Industry and manufacturing leaders recognize the trend to the next step in the evolution of enterprise effectiveness and success. The industrial digital revolution is an overnight sensation that has been 30 years in the making. We began with digital controls then adding human interface and then information handling.
Internet of Things with its proliferation of sensors and other smart edge devices, IP networking, data science, and advanced analytics (business intelligence) combined take us to a whole new level of enterprise effectiveness.
The trite question from marketing people often goes, “What’s keeping our customers awake at night?”
Well, are executive worried about the capability of technology?
Two research reports just came my direction recently from a couple of my go-to sources for what’s happening with the thinking in the industrial/manufacturing executive suite. One is from PwC, What’s Next in Manufacturing: Building an Industrial Digital Ecosystem, and the other from Accenture Digital Skills Gap Slows Manufacturers’ Push to Build Digital Factories.
No, it’s not technology that worries them. First it’s people and culture. Are there sufficient people with digital skills? Will the culture make the transition? Then, of course, they worry about how large the investment might become and what the return will be. It’s people and economics.
PwC Digital Industrial Survey
In this report, PwC shares results from a survey of global industrial products companies, shedding light on what manufacturers are doing now to build out their digital operations and what bottom-line benefits they expect to yield through those efforts.
Buying into digital: manufacturers plan to ramp up investments
In the last two years, US manufacturers invested an average 2.6% of their annual revenue in digital technologies. In the next five years, they expect to lift that investment to 4.7% of revenue—for an estimated $350 billion in investments in digital operation technologies across automotive, industrial production and manufacturing industries alone.
Venture capital funds flowing, too
Since 2011, some $3.6 billion has poured into VC-backed start-ups across a selection of digital technology sub-sectors, with investment rising at a 47% clip–more than double the annual growth of total VC funding (18%) in all sectors over the same period.
“Digital deals” have comprised 15% of all US M&A activity since 2012
According to a PwC/Strategy& analysis, more than $6.0 billion has been invested on “digital deals” in North America alone since 2012, comprising some 15% of all M&A deals over that period.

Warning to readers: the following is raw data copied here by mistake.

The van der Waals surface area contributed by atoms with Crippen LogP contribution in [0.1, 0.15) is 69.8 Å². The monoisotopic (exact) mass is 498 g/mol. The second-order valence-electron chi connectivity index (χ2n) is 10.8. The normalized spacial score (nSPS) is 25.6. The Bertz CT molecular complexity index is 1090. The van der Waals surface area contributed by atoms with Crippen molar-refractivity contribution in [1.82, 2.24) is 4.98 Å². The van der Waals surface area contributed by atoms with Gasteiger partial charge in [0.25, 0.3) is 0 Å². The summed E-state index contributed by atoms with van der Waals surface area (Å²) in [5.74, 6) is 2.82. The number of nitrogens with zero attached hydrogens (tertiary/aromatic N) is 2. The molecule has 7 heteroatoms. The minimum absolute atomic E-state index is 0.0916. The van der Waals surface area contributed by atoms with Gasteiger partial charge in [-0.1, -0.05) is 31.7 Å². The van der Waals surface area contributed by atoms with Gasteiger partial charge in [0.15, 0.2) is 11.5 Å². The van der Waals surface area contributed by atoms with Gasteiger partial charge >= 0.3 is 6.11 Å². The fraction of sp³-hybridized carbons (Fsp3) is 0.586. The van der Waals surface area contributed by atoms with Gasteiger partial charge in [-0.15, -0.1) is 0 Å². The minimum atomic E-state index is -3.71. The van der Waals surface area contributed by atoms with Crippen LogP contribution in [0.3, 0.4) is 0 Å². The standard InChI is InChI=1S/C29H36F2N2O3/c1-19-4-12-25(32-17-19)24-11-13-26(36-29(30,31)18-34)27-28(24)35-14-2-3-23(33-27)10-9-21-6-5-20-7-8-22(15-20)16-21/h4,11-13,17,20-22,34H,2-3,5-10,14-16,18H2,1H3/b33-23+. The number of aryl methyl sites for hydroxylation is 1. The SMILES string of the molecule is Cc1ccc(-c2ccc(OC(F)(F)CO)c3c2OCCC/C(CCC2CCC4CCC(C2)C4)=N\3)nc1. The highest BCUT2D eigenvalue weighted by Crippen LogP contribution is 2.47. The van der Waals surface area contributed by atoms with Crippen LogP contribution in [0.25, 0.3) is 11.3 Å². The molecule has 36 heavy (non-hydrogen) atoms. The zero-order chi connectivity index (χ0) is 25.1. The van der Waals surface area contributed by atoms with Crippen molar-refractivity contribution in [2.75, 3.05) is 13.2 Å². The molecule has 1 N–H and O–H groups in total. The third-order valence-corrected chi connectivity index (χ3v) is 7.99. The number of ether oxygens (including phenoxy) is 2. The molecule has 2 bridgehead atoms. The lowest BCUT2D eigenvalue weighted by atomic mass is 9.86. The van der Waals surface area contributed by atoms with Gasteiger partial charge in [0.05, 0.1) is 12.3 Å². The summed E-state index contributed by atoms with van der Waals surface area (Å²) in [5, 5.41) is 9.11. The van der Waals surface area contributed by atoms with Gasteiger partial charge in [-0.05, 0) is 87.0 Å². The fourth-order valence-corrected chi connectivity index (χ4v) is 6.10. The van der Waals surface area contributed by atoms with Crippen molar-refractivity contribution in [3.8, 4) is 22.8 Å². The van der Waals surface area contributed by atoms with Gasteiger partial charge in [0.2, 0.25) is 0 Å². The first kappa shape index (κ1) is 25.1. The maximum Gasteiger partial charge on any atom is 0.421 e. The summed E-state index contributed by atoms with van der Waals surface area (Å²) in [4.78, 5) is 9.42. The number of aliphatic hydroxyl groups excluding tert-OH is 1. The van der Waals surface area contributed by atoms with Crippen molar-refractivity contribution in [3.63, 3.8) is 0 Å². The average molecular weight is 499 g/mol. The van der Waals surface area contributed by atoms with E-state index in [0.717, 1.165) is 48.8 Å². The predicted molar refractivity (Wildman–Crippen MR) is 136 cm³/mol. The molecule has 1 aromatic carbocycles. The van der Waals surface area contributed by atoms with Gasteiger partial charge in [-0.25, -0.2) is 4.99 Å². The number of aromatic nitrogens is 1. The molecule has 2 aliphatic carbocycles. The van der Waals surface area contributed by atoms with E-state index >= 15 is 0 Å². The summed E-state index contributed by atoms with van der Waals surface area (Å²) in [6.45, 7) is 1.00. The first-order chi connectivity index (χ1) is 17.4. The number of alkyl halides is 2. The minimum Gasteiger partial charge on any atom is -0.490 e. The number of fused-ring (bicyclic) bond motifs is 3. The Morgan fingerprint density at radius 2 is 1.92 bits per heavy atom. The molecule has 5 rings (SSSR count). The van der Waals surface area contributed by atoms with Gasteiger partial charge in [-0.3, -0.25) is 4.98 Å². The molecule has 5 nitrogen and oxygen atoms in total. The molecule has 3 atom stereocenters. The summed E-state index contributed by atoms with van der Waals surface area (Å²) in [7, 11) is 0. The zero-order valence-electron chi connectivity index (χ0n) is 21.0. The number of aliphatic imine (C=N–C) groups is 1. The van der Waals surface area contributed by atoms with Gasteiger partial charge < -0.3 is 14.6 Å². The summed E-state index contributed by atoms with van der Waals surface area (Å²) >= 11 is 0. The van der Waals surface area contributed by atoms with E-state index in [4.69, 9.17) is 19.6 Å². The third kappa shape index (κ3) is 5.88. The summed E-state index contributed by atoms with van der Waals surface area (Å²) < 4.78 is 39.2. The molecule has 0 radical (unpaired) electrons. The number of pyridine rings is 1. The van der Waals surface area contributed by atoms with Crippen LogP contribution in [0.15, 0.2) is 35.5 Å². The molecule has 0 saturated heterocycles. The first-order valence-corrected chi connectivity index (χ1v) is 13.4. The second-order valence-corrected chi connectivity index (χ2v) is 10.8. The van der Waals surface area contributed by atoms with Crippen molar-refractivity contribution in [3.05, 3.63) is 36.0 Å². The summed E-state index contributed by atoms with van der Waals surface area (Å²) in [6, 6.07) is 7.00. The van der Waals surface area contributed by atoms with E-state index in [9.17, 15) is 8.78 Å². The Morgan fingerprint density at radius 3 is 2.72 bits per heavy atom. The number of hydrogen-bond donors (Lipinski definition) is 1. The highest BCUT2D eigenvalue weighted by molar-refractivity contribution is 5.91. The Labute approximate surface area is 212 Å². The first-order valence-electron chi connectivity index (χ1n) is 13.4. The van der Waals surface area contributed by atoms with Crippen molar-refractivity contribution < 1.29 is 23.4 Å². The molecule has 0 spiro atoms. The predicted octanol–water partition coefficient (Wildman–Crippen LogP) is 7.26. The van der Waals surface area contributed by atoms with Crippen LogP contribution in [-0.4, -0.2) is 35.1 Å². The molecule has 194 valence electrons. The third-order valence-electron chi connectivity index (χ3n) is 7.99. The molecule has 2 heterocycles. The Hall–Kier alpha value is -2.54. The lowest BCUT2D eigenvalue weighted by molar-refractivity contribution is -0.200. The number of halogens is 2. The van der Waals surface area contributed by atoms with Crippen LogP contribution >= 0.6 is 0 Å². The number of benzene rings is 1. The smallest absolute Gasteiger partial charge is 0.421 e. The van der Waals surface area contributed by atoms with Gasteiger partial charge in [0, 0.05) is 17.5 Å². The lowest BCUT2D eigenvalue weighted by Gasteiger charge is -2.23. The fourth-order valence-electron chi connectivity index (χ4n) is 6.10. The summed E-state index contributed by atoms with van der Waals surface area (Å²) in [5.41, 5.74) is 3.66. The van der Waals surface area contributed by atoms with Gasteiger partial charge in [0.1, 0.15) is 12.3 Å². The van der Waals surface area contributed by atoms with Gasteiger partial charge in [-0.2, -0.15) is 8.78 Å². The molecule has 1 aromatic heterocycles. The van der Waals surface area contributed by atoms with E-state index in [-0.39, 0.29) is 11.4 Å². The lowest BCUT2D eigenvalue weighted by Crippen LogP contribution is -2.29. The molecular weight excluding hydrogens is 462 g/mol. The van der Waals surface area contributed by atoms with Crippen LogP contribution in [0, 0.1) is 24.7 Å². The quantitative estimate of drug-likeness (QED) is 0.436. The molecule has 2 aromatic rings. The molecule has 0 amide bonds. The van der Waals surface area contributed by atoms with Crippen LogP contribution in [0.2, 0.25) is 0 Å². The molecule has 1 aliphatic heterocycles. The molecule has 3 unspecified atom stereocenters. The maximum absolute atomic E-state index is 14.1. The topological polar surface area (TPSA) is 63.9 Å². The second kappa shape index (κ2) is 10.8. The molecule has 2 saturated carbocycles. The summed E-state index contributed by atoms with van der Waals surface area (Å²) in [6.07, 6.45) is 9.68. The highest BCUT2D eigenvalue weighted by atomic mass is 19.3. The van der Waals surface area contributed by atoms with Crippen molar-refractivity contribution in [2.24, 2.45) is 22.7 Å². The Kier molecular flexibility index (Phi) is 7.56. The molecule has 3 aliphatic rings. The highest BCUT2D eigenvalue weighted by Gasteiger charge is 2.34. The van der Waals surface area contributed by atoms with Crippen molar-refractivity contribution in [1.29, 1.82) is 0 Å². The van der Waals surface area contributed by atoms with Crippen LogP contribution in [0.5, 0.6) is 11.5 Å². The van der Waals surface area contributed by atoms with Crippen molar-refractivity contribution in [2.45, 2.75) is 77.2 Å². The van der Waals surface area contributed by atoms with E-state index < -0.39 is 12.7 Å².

The greatest challenge to a “digital vision” is cultural
In the context of embracing digital operations technology, three of the top 10 challenge areas identified by surveyed companies relate to organizational readiness and financial concerns. Some companies anticipate high investment requirements with unclear return on investment, and lack of digital standards and issues related to data security and intellectual property are also noted.
Monetizing digital operations sought through cost reductions, revenue generation
Nearly two-thirds of manufacturers expect that adopting digital manufacturing technologies will translate into lowering operating costs by at least 11% mostly via efficiencies through automating processes and production. Meanwhile, over half of these manufacturers expect such adoption to boost revenues by at least 11%.
How digital technologies drive bottom-line results Manufacturers are just scratching the surface of monetizing digital manufacturing. Some key drivers to achieving cost-cutting and revenue uplift from digitization with the introduction of smart, connected manufacturing technologies and products and services include:
- Lowered “price of variability” across production and processes
- Moving from analogue products to “connected, digital products”
- Manufacturing data…and new business models
- Software-enabled upgrades to products
- Pay-as-you-go model
Building a digital manufacturing strategy
Building a digital strategy requires a thorough self-assessment to determine a company’s “current state” of its digital evolution—and, just important, defining its “target state”. This means tailoring digital operations solutions to a business’ assets and making the right moves at the right time—from ramping up data analytics capabilities, to monetizing product data to considering a “digital deal”.
PwC concludes, “The future of digital manufacturing holds many “what-ifs”. But, if it unfolds as dramatically as our survey indicates, most all manufacturers will be altered to some degree. And, for every “what if”, there are choices manufacturers ought to consider.”
Accenture Researches Industrial Digital
Take a look at some of the results of Accenture’s research. Although the majority ofmanufacturers have implemented digital platforms, more than half (51 percent) lack the skills to operate digital factories. The more successful manufacturers have advanced talent strategies in place to digitally enable the workforce of the future.